The proliferation of the internet has led to a substantial increase in online user engagement. More and more users are conducting business, purchasing goods, or consuming content online and businesses are finding ways to store & manage the huge volumes of customer data thus generated. However, this data is generated at multiple sources. Thus, companies prefer a master data management (MDM) solution to get a comprehensive view of their customers. This brings us to the long-standing question regarding technology: to build or to buy?
The best to decide is to discuss both the approaches, and that is what we have done in this blog post.
Factors that Define to Build or to Buy
Before deciding on any MDM strategy, the primary task for an organization is to consider the following factors related to data storage, management, and usage.
- Currently available resources and budgets, along with the future requirements to support the MDM initiative.
- The level of data quality, data accuracy, and completeness to support business goals.
- Organization’s current data volume and its increase in the future.
- Current and future use of data with the collection of additional types of data while leveraging outside data to augment internal data.
- Real-time access to get a complete view of the data requirements.
- Impact of regulatory compliance for the organization.
Many organizations prefer to build an MDM solution because they believe they understand the data quality issues better than anyone else does. Thus, they can build better solutions than generic ones available in the market. Also, they will have to invest a considerable amount of time and efforts to configure the MDM solutions to suit their requirements.
Their argument also holds when you look at the impact of the in-house MDM solution.
- A focused solution, catering to business requirements, costs lesser than a vendor-supplied general-purpose solution.
- Building the MDM solution enables the company to scale to a larger architecture in the future.
- It is believed to be the most common best practice to deploy a tactical MDM solution and grow it into full information architecture.
Developing an MDM solution takes considerable time, efforts, directions, and knowledge. It is largely because an MDM solution is about not only maintaining data quality, but it is a complex solution related to data quality, governance, management, process workflows and integration of the solution across the landscape catering need of all the different systems.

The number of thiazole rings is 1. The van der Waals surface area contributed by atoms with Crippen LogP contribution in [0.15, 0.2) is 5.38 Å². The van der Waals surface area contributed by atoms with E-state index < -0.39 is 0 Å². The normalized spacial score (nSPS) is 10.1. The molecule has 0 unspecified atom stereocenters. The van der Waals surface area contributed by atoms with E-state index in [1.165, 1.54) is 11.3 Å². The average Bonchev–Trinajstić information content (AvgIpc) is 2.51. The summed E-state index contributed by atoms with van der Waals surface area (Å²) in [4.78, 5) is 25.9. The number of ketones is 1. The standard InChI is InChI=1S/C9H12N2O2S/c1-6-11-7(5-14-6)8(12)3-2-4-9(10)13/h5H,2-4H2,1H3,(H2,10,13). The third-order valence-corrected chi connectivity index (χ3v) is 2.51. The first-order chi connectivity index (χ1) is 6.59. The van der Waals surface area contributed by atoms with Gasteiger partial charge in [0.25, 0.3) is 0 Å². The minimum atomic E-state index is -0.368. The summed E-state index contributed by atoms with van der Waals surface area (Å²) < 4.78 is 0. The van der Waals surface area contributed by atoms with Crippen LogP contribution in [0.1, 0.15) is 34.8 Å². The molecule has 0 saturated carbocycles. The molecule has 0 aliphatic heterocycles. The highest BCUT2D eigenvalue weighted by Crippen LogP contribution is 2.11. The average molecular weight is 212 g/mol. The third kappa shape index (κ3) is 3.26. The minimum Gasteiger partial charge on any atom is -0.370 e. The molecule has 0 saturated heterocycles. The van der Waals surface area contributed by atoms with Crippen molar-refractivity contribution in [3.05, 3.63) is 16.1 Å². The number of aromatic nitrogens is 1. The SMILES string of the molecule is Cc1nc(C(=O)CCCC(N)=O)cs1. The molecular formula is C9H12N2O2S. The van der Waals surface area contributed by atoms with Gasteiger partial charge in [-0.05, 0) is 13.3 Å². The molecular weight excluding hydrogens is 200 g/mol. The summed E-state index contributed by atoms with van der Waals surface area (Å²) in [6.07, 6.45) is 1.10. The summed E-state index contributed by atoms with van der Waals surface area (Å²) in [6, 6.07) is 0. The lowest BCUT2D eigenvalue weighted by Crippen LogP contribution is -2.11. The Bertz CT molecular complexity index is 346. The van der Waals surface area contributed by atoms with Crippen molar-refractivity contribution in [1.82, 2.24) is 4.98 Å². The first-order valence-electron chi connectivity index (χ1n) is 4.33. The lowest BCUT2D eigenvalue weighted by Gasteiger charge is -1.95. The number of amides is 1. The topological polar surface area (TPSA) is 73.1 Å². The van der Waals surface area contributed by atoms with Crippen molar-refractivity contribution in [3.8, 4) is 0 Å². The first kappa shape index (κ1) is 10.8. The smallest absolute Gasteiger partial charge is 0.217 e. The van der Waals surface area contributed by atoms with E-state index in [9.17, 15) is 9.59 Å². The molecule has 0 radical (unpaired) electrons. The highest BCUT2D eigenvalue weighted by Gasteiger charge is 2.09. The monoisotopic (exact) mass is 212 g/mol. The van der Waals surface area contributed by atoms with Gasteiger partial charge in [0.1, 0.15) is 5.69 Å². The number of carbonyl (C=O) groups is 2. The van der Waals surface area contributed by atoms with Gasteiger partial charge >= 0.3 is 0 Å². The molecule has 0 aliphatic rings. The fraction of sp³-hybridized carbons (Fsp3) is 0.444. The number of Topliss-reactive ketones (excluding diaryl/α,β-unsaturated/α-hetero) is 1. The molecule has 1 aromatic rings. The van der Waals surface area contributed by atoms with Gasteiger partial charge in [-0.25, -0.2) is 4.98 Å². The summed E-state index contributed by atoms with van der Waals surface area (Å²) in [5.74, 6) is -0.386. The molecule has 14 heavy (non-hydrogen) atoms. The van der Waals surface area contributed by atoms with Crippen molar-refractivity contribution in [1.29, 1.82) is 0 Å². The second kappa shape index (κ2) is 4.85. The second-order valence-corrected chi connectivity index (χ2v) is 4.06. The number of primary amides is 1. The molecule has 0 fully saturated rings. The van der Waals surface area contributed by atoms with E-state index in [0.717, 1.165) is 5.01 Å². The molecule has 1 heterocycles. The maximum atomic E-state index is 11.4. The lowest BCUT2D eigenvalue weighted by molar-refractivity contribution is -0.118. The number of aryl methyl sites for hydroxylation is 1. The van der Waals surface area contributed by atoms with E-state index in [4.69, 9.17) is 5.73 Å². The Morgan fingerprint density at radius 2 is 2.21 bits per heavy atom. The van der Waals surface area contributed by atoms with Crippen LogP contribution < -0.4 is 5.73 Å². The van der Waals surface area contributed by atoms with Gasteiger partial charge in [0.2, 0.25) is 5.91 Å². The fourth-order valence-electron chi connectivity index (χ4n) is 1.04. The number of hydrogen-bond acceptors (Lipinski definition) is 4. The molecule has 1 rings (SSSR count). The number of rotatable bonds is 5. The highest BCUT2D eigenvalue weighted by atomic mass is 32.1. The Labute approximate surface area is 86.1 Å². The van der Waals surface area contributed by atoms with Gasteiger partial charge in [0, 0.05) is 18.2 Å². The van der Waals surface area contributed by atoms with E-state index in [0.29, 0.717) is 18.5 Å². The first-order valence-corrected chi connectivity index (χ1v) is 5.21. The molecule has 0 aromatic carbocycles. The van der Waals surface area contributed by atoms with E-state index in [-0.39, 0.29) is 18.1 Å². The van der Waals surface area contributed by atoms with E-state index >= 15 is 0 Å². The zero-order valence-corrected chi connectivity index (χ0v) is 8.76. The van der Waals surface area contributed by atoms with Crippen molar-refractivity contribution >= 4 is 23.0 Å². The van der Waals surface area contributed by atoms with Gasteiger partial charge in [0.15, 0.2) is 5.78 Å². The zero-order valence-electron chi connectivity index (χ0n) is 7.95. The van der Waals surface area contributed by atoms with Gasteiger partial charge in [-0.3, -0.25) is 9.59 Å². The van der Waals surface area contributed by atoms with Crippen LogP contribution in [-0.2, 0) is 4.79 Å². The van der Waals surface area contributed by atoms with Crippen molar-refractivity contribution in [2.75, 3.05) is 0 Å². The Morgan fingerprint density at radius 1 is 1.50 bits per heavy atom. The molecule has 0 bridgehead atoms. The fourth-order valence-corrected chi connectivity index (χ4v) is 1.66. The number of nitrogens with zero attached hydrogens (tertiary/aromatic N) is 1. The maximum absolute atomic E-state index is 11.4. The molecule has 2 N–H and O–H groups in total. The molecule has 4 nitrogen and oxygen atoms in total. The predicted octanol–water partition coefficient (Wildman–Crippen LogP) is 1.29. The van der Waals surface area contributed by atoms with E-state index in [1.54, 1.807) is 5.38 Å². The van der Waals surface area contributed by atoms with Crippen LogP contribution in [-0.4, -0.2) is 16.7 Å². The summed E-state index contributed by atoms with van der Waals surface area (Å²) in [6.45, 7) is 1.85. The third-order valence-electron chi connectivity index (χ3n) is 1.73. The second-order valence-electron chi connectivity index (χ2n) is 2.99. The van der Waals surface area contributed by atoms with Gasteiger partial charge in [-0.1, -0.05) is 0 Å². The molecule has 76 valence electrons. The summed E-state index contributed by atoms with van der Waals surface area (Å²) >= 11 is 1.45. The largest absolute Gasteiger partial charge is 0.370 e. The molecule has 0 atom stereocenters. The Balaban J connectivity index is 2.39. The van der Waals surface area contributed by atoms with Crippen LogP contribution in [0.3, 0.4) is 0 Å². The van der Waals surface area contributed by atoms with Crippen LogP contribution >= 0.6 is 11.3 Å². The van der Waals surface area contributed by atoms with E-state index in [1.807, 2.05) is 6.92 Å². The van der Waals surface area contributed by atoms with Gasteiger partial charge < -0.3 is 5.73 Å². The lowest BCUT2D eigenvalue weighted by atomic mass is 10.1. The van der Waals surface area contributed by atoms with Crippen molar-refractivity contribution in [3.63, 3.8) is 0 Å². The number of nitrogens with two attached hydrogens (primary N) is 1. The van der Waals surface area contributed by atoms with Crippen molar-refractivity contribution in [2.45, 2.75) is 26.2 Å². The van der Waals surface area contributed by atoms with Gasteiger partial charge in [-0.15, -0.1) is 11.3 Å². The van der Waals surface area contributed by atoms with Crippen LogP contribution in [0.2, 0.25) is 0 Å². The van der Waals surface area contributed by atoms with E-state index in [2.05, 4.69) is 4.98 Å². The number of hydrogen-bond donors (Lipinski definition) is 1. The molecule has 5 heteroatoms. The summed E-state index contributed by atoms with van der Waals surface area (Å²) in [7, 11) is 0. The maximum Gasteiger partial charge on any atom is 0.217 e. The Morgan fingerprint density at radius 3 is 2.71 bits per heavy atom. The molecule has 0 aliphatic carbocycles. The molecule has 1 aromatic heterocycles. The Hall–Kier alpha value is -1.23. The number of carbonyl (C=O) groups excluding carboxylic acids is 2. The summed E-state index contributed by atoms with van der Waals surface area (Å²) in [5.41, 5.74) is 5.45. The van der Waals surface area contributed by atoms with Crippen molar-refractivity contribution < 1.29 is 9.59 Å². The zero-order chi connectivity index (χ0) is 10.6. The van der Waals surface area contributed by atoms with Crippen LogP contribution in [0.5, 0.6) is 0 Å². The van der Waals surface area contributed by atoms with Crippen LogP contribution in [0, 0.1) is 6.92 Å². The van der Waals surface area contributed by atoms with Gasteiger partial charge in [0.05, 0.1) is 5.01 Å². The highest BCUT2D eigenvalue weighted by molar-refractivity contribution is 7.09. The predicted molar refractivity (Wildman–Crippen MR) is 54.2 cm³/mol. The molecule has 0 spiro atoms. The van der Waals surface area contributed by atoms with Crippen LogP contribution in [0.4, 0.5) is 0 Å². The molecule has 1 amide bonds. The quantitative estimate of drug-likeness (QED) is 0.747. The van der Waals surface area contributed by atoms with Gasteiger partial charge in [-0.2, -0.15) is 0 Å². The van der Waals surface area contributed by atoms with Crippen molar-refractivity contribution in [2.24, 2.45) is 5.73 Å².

That said, building the MDM solution is best for companies with:
- The low data volume of approximately one million records
- Matching criteria are straightforward and there are limited sources of data
- Uses customer data for back-end analytics or can otherwise accept certain levels of data processing latency
Organizations prefer to buy an MDM solution because building a flexible and scalable MDM solution can be challenging, specifically looking at the data quality problems. Another big challenge is to get the right IT support and people with the right skill sets.
The BUY solution is usually beneficial for companies:
- Dealing with high volumes of data
- Require a solution to conduct real-time transaction processing with low response time
- Adding more data from new customers or existing customers, either organically or through acquisition
Let’s learn what buying MDM solution brings to the table:
- Complete MDM functionality in a single package
- Efficient management of a large number of customer data
- Negligible latency time that results in a build scenario
- Matching and linking of data via deterministic or probabilistic algorithms to provide an integrated customer view (via web services)
- A higher level of data accuracy with lower deployment time and expense
- Real-time solution when customer data is immediately available throughout the organization
- Additional data management functions via data steward applications
Deciding between building or buying MDM solution solely depends on your business requirement. However, take business goals such as growth, acceptable accuracy and latency levels, data usage, availability of finance and human resource, etc. into consideration to make an informed decision.
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